Some diagnoses like obsessive compulsive disorder have a relatively clear and direct path between diagnosis and treatment. That is also the argument about anxiety generally. There I am not as sure. Yes, exposure and relabeling does help. But does that justify all of the separate anxiety diagnoses? 

Schizophrenia, like Bipolar, seems to be something we can reliably diagnose. There is a recent study showing that CBT without medication is a helpful treatment for schizophrenia.

Similarly, depression can be diagnosed as a specific condition that needs such general approaches as raising activity, raising mastery and pleasure experiences, and developing a hopeful image of the future.

Embracing diagnosis is necessary for the people who believe there are specific treatment, but embracing the Dodo Bird verdict is useful for clinicians who believe that the general factors are mostly operant in psychotherapy. A trusting relationship, emotional support and release, finding new ways of seeing the problem are examples of the general factors.

Which do you think is right? These are value driven positions, and we know that humans will always cherry pick evidence to support their point of view.

I prefer to believe in the Dodo Bird, considering him as a wonderful source of wisdom. Others prefer to believe in specific treatments, so they must throw out the Dodo Bird’s evidence.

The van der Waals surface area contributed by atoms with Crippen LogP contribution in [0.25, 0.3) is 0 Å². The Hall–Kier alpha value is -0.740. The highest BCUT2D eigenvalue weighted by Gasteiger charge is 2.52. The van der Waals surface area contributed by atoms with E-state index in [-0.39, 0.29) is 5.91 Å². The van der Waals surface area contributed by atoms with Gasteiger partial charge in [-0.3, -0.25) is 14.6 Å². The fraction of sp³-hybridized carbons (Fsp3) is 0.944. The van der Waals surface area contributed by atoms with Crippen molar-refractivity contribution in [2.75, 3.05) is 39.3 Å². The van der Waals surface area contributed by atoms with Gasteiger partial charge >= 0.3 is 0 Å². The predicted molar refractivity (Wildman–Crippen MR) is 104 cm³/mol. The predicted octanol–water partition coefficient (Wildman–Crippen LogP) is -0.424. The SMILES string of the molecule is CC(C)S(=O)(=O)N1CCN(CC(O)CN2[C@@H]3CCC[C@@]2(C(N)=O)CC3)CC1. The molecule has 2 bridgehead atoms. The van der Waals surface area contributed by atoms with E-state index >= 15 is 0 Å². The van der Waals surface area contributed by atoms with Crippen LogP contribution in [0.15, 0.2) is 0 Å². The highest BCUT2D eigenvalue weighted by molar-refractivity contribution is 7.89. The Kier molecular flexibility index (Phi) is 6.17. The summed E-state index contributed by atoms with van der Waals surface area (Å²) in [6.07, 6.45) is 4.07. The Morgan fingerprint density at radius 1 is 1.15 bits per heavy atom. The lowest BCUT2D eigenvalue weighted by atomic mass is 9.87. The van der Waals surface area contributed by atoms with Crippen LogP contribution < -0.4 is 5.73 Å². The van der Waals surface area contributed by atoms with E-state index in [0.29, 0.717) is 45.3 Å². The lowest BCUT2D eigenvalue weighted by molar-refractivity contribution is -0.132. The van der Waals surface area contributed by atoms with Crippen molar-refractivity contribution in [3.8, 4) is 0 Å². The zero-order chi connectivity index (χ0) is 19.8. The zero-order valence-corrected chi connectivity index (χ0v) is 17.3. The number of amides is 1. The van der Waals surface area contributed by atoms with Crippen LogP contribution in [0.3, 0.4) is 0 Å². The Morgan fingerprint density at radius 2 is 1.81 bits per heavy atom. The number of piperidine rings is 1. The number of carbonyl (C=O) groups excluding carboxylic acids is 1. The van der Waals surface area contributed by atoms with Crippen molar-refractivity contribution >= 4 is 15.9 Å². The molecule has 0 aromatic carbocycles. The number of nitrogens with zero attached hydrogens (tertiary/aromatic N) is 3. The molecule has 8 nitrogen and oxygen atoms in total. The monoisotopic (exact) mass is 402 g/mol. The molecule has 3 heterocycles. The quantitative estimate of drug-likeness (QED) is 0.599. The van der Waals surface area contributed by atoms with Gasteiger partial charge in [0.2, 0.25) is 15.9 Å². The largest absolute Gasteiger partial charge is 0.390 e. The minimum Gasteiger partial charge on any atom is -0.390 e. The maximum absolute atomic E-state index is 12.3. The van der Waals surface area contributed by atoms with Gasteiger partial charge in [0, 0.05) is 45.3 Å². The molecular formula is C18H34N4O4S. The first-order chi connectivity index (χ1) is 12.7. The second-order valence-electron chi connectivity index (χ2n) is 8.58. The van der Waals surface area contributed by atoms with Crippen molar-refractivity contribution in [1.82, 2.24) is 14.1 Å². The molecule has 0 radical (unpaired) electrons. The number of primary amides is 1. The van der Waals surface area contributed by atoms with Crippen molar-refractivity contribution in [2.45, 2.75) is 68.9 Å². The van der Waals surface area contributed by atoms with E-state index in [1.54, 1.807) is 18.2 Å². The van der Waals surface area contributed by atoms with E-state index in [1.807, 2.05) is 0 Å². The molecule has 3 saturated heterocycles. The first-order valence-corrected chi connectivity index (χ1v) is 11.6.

Those people are in a crisis currently. The DSM 5 has created that crisis. No reliability equals no validity. So there cannot be any specific treatments without reliable diagnoses.

Why are we engaging in applying diagnosis with no validity? We may as well say that our patients are possessed of demons.

Your opinions? Has DMS 5 gone too far? Are the diagnostic categories meaningful? Discuss! Please leave your opinions below. I will read them and post a follow-up.

By | 2016-11-26T15:53:46+00:00 December 3rd, 2014|Psychotherapy|14 Comments

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14 Comments

  1. Tina December 4, 2014 at 4:31 am - Reply

    The overall categories in any DSM may be helpful in a shorthand sort of communication between providers, but inconsistent use of labels is often counterproductive. I have used a strength based model instead to inform my choice of interventions and my communication with clients and families. This serves to personalize rather than objective anyone I work with. That is how I would want to be treated as well.

  2. Kevin Geraghty December 4, 2014 at 4:47 am - Reply

    We created this problem for ourselves when we asked insurance companies to pay for counseling and psychotherapy. They legitimately ask for proof of an illness and a treatmen

  3. Kevin Geraghty December 4, 2014 at 4:58 am - Reply

    We created this problem for ourselves when we asked insurance companies to pay for counseling and psychotherapy. They legitimately ask for proof of an illness and a treatment plan. We have spent decades inventing the DSM in order to get paid, not because it promotes health. We can’t have it both ways.

  4. Carol Daker LCSW December 4, 2014 at 6:48 am - Reply

    I only use the DSM diagnoses so that my clients can access insurance reimbursement .I always try to use the most benign diagnosis in order to avoid over labeling someone with a condition that might lead anyone to see them as somehow internally impaired. I design my treatment plan for each client based on their presenting issues with a CBT base.